Darwin’s study, then, drew upon the work of predecessors and contemporaries alike, a fact which helps to explain Alfred Russel Wallace’s independent formulation of the theory of evolution in 1858. For example, in his journal for 7 September 1838, Darwin credits his scientific debt: “Seeing what Von Buch [Humboldt], G. St. Hilaire, and [Jean- Baptiste] Lamarck have written I pretend to no originality of ideas.” Yet less than three weeks after this entry, Darwin’s synthesis and extension of these earlier ideas led him to a recognition of the evolutionary significance of natural selection. This realization compelled him to revise his first monad theory, which had proposed that all species created from the monad die to make room for the progeny of new monads. The new theory accounted for the explanatory mechanism undergirding his later theory of evolution: a species lives on only if it gives rise to new species—that is, if it produces variations.
Among Darwin’s and Wallace’s other important predecessors in biology, Darwin also named Georges Buffon, his own grandfather, Erasmus Darwin, and later Gregor Mendel for his developments in genetics. In geology his thought built upon the work of Charles Lyell, James Hutton, and John Playfair. On the other end of the epistemological and temporal spectrum, there is no evidence that Darwin had read the presocratic natural philosopher Empedocles, who had introduced the ideas of species variation and adaptation, survival and extinction, a strong prelude to Darwin’s and Wallace’s explanatory mechanism for natural selection, or that Darwin was familiar with Lucretius, whose narrative poem On the Nature of Things accorded to humans a socio-cultural evolution that began in a cave. Nonetheless, given Darwin’s repeated emphasis on his scientific debt, it is easy to underestimate the originality of his work and its impact on Western thought. Ultimately, what Newton had accomplished for the physical cosmos, Darwin accomplished for organic nature. While Newtonian theory set new parameters for the spatial dimensions of the universe, Darwinian theory established new parameters for the temporal dimension of nature, both the scale of its existence and the conceptual immensity of its qualitative organic transformations.
Because of Darwin’s work with fossils and his association with the geological work of Charles Lyell, he not only added empirical evidence to organic evolution’s (and thus speciation’s) encroachment upon the Aristotelian and Thomist belief in the immutability of all animal types, but his work as a whole also reflected the 18th- and 19th-century change in imagination and in the sense of man’s place in nature. Such a conceptual revolution in the sweeping geological framework of space, time, and transformation had a dramatic impact upon science and human subjectivity, all of which was imagined and explored through the discursive and elastic dimensions of the essay. To fully appreciate why On the Origin of Species proved explosively controversial, earning it the label “the book that shook the world,” we need to consider the intellectual foundations of the world in which Darwin was born and his part in the overthrow of more than 2.000 years of philosophical stasis.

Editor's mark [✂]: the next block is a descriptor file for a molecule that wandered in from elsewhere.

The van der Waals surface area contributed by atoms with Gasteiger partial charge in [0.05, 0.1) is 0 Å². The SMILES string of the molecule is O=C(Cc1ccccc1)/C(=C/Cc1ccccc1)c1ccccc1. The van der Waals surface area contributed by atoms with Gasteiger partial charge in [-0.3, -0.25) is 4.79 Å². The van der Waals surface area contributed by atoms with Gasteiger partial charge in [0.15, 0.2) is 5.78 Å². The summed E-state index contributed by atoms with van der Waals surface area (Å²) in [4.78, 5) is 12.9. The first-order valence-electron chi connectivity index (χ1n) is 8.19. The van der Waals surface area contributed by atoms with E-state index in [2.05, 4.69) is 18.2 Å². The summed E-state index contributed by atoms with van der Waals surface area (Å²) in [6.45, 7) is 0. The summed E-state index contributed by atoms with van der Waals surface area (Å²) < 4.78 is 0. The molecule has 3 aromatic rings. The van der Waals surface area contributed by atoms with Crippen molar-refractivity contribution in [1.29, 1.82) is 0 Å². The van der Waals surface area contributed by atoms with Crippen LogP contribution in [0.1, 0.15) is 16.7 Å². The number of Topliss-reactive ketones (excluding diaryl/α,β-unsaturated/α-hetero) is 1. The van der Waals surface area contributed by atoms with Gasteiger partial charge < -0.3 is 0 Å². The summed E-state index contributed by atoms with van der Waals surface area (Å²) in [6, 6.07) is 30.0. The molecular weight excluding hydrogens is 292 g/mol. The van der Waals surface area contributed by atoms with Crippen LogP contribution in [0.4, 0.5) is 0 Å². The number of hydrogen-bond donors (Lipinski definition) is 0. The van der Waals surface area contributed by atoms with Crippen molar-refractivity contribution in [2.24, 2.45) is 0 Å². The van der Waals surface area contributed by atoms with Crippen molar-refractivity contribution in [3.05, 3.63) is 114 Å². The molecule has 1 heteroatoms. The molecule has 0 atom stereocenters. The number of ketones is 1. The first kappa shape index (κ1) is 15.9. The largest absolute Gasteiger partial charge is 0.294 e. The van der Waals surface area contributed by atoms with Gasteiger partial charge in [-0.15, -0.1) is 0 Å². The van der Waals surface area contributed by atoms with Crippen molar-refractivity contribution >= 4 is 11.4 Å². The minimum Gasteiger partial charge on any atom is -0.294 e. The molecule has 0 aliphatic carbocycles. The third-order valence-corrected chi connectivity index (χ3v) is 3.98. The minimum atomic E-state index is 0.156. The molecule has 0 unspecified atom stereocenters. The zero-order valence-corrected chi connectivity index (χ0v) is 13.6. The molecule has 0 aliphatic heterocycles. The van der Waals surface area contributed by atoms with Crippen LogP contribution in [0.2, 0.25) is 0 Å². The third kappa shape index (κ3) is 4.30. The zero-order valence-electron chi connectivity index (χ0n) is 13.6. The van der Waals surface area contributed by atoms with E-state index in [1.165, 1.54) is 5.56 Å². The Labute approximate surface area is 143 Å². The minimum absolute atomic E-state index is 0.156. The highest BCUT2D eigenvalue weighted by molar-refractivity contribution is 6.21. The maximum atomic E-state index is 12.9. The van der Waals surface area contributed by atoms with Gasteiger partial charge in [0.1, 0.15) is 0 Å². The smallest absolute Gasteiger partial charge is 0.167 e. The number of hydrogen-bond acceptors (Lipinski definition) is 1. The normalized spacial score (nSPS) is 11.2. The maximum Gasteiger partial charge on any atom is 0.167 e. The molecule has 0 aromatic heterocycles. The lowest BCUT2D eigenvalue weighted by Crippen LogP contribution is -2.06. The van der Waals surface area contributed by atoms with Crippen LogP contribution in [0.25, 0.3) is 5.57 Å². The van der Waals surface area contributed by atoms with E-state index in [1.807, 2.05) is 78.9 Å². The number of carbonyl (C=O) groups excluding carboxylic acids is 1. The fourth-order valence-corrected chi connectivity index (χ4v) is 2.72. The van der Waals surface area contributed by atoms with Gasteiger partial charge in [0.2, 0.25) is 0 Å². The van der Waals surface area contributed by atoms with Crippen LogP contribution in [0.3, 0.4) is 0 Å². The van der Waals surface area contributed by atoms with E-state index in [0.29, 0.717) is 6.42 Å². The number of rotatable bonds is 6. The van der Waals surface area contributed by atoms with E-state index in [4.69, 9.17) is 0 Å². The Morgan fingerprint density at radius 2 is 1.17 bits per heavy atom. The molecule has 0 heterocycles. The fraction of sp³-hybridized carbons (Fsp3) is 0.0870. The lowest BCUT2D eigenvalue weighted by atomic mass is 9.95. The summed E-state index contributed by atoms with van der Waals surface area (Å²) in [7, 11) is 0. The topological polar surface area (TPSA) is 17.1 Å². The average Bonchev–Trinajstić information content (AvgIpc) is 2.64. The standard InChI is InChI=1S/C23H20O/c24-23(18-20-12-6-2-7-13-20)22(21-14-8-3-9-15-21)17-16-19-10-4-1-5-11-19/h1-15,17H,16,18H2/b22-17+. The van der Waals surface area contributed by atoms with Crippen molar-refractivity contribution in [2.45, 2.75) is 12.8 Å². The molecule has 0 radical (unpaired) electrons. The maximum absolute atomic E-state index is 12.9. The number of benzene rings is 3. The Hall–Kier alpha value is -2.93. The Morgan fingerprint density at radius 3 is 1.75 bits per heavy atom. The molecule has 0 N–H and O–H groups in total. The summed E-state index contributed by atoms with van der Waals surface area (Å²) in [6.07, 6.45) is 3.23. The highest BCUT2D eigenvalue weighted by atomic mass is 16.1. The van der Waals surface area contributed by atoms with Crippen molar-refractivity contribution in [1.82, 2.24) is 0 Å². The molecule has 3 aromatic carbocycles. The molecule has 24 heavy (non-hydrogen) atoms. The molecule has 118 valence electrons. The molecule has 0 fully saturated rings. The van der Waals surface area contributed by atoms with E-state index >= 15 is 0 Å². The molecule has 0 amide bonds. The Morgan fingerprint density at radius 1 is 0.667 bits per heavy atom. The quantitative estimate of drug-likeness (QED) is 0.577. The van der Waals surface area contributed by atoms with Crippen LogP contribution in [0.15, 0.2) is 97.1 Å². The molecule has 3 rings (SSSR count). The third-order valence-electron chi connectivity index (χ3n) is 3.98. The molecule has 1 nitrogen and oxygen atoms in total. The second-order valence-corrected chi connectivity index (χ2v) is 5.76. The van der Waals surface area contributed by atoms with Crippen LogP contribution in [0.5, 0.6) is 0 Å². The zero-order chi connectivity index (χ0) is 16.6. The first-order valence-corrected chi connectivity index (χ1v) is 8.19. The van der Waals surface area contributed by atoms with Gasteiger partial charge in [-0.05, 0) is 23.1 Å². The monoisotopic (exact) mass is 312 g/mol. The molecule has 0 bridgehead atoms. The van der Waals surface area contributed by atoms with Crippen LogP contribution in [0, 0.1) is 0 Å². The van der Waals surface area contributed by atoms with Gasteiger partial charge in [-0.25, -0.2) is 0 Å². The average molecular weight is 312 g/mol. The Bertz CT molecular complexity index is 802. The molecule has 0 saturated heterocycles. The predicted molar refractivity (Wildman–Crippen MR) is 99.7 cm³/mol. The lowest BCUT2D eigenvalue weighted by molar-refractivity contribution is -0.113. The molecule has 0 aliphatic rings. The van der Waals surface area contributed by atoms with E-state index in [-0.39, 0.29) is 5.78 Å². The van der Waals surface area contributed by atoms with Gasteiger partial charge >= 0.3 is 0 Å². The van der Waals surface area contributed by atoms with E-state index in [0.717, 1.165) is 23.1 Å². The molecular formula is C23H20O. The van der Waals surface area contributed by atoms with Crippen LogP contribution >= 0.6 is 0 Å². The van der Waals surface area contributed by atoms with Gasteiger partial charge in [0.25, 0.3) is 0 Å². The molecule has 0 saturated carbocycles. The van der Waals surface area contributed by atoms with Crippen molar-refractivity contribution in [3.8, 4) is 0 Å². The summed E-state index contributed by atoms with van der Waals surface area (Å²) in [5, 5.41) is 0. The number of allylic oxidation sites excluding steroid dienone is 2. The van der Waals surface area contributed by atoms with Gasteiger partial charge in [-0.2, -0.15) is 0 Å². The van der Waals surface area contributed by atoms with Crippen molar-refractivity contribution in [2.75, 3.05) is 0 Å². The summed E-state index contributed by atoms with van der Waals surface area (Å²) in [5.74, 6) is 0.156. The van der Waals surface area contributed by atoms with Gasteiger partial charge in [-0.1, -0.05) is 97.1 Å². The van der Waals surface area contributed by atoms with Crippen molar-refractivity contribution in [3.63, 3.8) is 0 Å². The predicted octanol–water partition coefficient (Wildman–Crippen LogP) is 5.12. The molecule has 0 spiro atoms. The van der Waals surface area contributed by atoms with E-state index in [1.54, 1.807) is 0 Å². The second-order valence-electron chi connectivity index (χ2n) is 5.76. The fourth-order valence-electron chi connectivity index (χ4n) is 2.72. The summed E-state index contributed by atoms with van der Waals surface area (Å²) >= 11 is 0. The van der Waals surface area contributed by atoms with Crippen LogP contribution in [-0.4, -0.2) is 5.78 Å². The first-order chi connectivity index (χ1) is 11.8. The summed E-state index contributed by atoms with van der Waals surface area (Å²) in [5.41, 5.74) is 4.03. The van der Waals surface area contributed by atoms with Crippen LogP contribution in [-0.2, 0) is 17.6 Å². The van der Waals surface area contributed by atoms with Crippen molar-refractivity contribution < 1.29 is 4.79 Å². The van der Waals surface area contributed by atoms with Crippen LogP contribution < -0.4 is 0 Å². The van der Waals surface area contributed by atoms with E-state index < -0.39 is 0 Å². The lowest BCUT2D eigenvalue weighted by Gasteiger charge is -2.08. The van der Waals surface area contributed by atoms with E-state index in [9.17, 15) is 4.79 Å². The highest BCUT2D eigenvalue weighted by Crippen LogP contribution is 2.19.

By recovering Aristotelian natural philosophy for theological ends (in much the same way Augustine had appropriated the Platonic paradigm of the material and immaterial realm for Christian metaphysics), Thomas Aquinas extended the Aristotelian hold over natural philosophy for another millennium. Despite his study of reproductive methods as well as the growth and development of organisms, Aristotle (and later Thomas Aquinas) grounded his view of life in the concept of the immutability of biological types, arguing that each organic kind has its own eternally fixed natural place in this hierarchical order of the living world depending on its degree of complexity and intelligence. Imbricated in religious dogma and a model of static metaphysics, natural philosophy sought, with few exceptions even during the Enlightenment, to support only literal interpretations of biblical narrative and causality. Even in the early modern period when science began to break free from the logic of Aristotelian syllogism, the Christian concept of the “Great Chain of Being,” adapted from Aristotle’s terrestrial continuum, dominated, legislating organic evolution as heretical even to science. Moreover, the rise of Deism in the 18th century had cooperated with the concept of Platonic/Aristotelian stasis to derail material and mechanistic science from inquiry that might have otherwise developed into earlier theories of organic evolution.
In primarily Protestant countries in the two centuries preceding Darwin, the design of nature—or on a grander scale, the universe—supported the existence of the supreme Deity. Alexander Pope’s Essay on Man (1733–34) is the quintessential exemplar of just this: that in God’s universe “All are but parts of one stupendous whole,/Whose body Nature is, and God the soul.” But Deism means that Pope’s harmonious natural order is not ontic like the Aristotelian/Thomist universal order. Rather it is interconnected in a kind of ecological economy that will presage Adam Smith’s political and social theories: although each being has its own internal purpose, by serving itself, it serves the entire order. This is precisely why organic evolution was eventually to have such dramatic consequences for religious belief. The intellectual structures of Christianity had become inextricably tied to the design of nature. Thus by demonstrating that there could be a design without a Designer—not to mention a design with a dynamic, mutable, and organic pattern—Darwin undermined a theological superstructure that had grounded religious faith in a theory of moral sentiment derived (through the Earl of Shaftesbury and Francis Hutcheson) from a hybrid of Lockean rationalism and the humanism of the Cambridge Platonists.